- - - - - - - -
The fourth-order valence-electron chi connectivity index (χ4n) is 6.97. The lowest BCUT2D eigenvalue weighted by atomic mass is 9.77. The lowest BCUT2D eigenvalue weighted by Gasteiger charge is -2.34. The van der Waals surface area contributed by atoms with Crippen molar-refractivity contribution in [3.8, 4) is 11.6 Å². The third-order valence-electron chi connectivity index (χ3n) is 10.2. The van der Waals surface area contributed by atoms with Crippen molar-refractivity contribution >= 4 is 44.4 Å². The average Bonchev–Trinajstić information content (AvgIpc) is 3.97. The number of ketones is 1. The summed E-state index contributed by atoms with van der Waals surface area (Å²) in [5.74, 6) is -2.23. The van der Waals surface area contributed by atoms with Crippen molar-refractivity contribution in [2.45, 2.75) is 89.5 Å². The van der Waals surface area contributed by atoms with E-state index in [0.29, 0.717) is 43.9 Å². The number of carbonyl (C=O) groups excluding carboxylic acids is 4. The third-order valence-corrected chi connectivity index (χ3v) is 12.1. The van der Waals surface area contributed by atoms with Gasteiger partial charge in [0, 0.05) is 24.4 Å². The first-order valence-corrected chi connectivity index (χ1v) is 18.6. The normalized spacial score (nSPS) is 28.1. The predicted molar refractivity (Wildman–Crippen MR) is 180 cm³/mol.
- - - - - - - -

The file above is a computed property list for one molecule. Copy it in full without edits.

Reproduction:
The fourth-order valence-electron chi connectivity index (χ4n) is 6.97. The lowest BCUT2D eigenvalue weighted by atomic mass is 9.77. The lowest BCUT2D eigenvalue weighted by Gasteiger charge is -2.34. The van der Waals surface area contributed by atoms with Crippen molar-refractivity contribution in [3.8, 4) is 11.6 Å². The third-order valence-electron chi connectivity index (χ3n) is 10.2. The van der Waals surface area contributed by atoms with Crippen molar-refractivity contribution >= 4 is 44.4 Å². The average Bonchev–Trinajstić information content (AvgIpc) is 3.97. The number of ketones is 1. The summed E-state index contributed by atoms with van der Waals surface area (Å²) in [5.74, 6) is -2.23. The van der Waals surface area contributed by atoms with Crippen molar-refractivity contribution in [2.45, 2.75) is 89.5 Å². The van der Waals surface area contributed by atoms with E-state index in [0.29, 0.717) is 43.9 Å². The number of carbonyl (C=O) groups excluding carboxylic acids is 4. The third-order valence-corrected chi connectivity index (χ3v) is 12.1. The van der Waals surface area contributed by atoms with Gasteiger partial charge in [0, 0.05) is 24.4 Å². The first-order valence-corrected chi connectivity index (χ1v) is 18.6. The normalized spacial score (nSPS) is 28.1. The predicted molar refractivity (Wildman–Crippen MR) is 180 cm³/mol.